KENTWOOD, Mich. (WOOD) — Parents may not want to hear anything about “math changing,” but change is what East Kentwood High School teacher Luke Wilcox and former teacher Lindsey Gallas hope will lead to more students finding success in STEM fields.

“We can’t prepare a student for an exact problem but we can create problem solvers and learners,” Gallas said.

She and Wilcox co-founded, a company that offers programs and lesson plans for any teacher who wants them. With technology changing every day, they focus on conceptual understanding and problem solving.

“Instead of having memorized procedures where, if you change one thing, they can’t do it anymore, we really focus our curriculum on problem-solving and flexible thinking,” Gallas said.

“Our big dream is to transform math education so that students have a different experience in their math class,” Wilcox said.

The program is offered free of charge to any teacher or school that requests it. Math Medic also has a foundation, which distributes grants to schools and teachers and scholarships to students.

Ashleigh Crofton, a senior at East Kentwood High School, plans to attend New York University next year to study business with a focus on statistics. She is in Wilcox’s math class this year.

“I feel like I connected more with statistics than any other math class. I wasn’t really good in those classes, but with this class, I’m like, a light bulb goes off every time,” Crofton said.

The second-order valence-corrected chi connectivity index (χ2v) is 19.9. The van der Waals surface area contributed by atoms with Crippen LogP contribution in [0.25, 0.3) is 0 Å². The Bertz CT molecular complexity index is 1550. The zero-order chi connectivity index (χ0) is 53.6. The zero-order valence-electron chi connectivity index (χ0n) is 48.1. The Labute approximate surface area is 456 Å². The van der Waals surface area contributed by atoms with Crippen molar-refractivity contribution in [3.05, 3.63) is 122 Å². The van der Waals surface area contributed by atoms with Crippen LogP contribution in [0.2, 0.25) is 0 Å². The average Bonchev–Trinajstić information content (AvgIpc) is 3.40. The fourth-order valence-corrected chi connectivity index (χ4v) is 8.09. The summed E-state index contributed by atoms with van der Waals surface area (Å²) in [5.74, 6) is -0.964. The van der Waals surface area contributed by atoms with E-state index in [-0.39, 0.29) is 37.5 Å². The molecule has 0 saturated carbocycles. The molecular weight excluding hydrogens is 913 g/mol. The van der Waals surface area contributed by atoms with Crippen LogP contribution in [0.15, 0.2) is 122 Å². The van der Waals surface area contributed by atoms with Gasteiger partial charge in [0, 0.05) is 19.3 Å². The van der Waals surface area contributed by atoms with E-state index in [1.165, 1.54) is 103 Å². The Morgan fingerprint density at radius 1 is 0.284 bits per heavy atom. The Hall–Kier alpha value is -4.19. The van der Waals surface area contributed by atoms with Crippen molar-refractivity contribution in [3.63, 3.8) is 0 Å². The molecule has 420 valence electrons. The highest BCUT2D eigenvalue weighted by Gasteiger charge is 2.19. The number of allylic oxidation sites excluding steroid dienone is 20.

She and Hector Paiz-Loeza, another senior, found out this month they each won a $1,000 scholarship from the Math Medic Foundation.

Paiz-Loeza plans to use that money to study astrophysics, an education he plans to start at Grand Rapids Community College and then continue at Michigan State University. He also noticed the difference in the approach Wilcox takes in the classroom.

“We got a deeper understanding in what the different areas in that subject really mean. I remember, like, understanding things as opposed to just memorizing,” Paiz-Loeza said.

Another goal with Math Medic is to inspire students from all backgrounds to explore STEM fields. East Kentwood High School has students representing more than 60 countries.

“We’re the number one most diverse public high school in the state,” Wilcox said. “We want all of our students to be engaged with math, not just a small subsection of them. The big dream would be that we have the diversity that’s in our hallways represented in the math profession itself.”

Crofton has created a following on her social media pages, talking about natural hair and how to care for it. She hopes to turn that into a business one day, to help others learn to love their hair for what it is.

“I feel like it will help other Black little girls see … they can be business analysts and marketing associates and stuff like that,” Crofton said.

For Paiz-Loeza, it’s also important to become the mentor or role model he has relied on.

“When I looked up to someone that happened to come from the same background as me, it made me feel more connected to whatever they were doing. So for me, it would really mean a lot to one day be in that position where I can make someone feel like they’re a part of it, even if they’re not represented,” Paiz-Loeza said.